I don’t ignore the need for relaxation and recreation, of course. If you have a few minutes to spare and fancy some light entertainment, a game is probably no more of a time-waster than leafing through one of the dreary fashion or "lifestyle" magazines that grace newsagents’ shelves. As with my escapades with Mahjongg solitaire, I can understand the occasional need to seek refuge in trivial pursuits, something to temporarily lift the mind out of the tangled web of work and responsibility. The keyword there, though, is "temporarily". As they become ever more realistic and addictive, games risk becoming a way of life for some people.

One reason why I rarely read fiction is because I find reality far more intriguing, enchanting and fascinating. No work of fiction – narrative or computer game – ever came anywhere near real life for sheer gripping interest. For the same reason, I am not one of those alienated souls who goes everywhere wearing headphones that blast the ear drums into near insensibility with the nerve destroying racket that today passes for music. Much as I love Beethoven, I would not want the sounds of the real world blotted out even by one of his symphonies. There is, it seems to me, something wrong with a society in which, when you try to speak to someone, he needs first, and with an expression of deep reluctance, to pull out his earplugs in order to hear what you are saying.

That has taken us away from the original subject of this post, puzzles and games, but I think there is a connection. T.S. Eliot once wrote that "Human kind cannot bear very much reality", and it seems that the amount it can bear is decreasing, at least in some quarters, and that people are increasingly making an effort to ignore it or at least to cushion themselves from it with artificial experience.

Am I exaggerating? Possibly, but you can only exaggerate something that exists, not something that doesn’t. I think there is at least an element of truth in my argument.

Not that it will stop me doing my Sudoku puzzles, of course. They amuse me but I am also amused by the fact that I like doing them. This is because my attraction to Sudoku very definitely says something about me, the sort of person I am. That is a very logical and systematic person, not at all intuitive or artistic. If I were to to try to draw an elephant you might easily mistake it for a hamster or a sausage roll. I like things you can measure or weigh, that respond to mathematical calculation. Sudoku, of course, despite being a game of numbers is not at all mathematical – it works just as well if you replace the numbers with letters or the faces of Disney cartoon characters – but it is logical. If I fail to complete one I never think its creator made it too hard; I always blame myself for not seeing the way to the solution. There is something about the nature of Sudoku that suits my temperament.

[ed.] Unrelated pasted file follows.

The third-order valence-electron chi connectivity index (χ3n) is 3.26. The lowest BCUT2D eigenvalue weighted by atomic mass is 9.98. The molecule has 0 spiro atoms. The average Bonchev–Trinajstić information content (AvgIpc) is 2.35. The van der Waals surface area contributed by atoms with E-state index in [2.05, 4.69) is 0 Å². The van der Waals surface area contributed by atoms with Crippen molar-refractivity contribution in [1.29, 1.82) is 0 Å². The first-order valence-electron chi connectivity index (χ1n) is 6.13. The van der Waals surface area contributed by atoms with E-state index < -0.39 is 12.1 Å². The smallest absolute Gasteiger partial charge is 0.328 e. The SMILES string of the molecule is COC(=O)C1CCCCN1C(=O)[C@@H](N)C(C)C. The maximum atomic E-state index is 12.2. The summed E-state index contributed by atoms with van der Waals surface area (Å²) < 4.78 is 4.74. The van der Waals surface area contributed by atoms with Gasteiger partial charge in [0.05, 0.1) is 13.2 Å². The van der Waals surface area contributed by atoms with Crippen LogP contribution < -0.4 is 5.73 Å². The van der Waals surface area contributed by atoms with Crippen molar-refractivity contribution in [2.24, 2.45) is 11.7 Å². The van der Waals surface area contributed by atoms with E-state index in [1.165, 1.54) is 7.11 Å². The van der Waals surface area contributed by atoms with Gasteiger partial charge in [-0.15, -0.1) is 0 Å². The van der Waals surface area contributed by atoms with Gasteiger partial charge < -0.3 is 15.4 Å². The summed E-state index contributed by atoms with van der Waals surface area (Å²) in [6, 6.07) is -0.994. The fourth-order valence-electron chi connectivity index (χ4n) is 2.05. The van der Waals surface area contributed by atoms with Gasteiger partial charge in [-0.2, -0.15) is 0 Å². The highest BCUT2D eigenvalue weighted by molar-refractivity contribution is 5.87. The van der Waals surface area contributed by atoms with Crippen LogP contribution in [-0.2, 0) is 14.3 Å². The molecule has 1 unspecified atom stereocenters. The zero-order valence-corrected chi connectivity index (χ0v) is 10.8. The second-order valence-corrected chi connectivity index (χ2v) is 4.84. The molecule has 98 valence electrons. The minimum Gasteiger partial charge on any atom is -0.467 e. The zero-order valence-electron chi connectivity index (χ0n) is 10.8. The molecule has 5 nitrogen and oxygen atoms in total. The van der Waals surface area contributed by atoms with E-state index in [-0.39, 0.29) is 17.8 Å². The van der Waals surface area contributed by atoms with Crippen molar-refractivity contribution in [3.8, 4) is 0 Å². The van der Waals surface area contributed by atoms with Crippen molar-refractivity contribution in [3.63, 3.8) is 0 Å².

Equally, I have learned not to spend too long on them. A Sudoku puzzle is a game, a piece of fun, a moment’s entertainment, and nothing more. Solve it, or fail to solve it: it doesn’t matter. The thing is to have a moment’s fun, not to make a career out of it.

Copyright © 2011 SilverTiger, https://tigergrowl.wordpress.com, All rights reserved.

About SilverTiger

I live in Islington with my partner, "Tigger". I blog about our life and our travels, using my own photos for illustration.
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5 Responses to Puzzling

  1. Reluctant Blogger says:

    ah yes, you sound a little like me in this respect at least.

    I too have no time for puzzles or competitions. I used to love to do jigsaws as a child but have done none as an adult. I enjoy Suduko but rarely do them. I also occasionally play card solitaire or some mindless solitary Facebook game. Like you, I do them when I need to pacify my mind and take some time out. But that is a very rare thing – maybe I will do Suduko or puzzles fairly regularly for one or two weeks a year. I dislike the fact that I do that but can see why it is necessary sometimes. But it irritates me a bit.

    My sons would spend a lot of time playing computer games if they were allowed. I impose a limit which I know some people think is being controlling but I see how addictive the games are for them and would rather they did not spend too long on them. They have got used to the limit and accept it now. But it surprises me that they turn to them so readily as they are lively boys with enquiring minds – well, disappoints me rather than surprises me perhaps.

    But anyway, that’s the way it is!

    I used to love the board/peg game Mastermind as a child too – that is a game of logic.

    • SilverTiger says:

      Of all the types of puzzles and games, those that result in the construction of something seem to me to be the most satisfying. I can therefore see the attraction of jigsaw puzzles, though I have not tried doing one for many years. Perhaps I had better steer clear!

      I don’t see anything wrong in exerting control over children. In fact, it is one of the duties of parents to control their children and thus to teach them good habits and to be responsible citizens. There can always be discussion about how much of an allowable but time-wasting activity can be allowed but the principle of parental control is not a matter for doubt, at least not for me.

      All around me in public places I see the results of parents not controlling their children whom they allow to run free, to scream and shout and badger strangers. Later these same parents will reject their responsibility when their children become delinquents by saying “He’s out of control”. Of course he is: you’ve never made the effort to control him.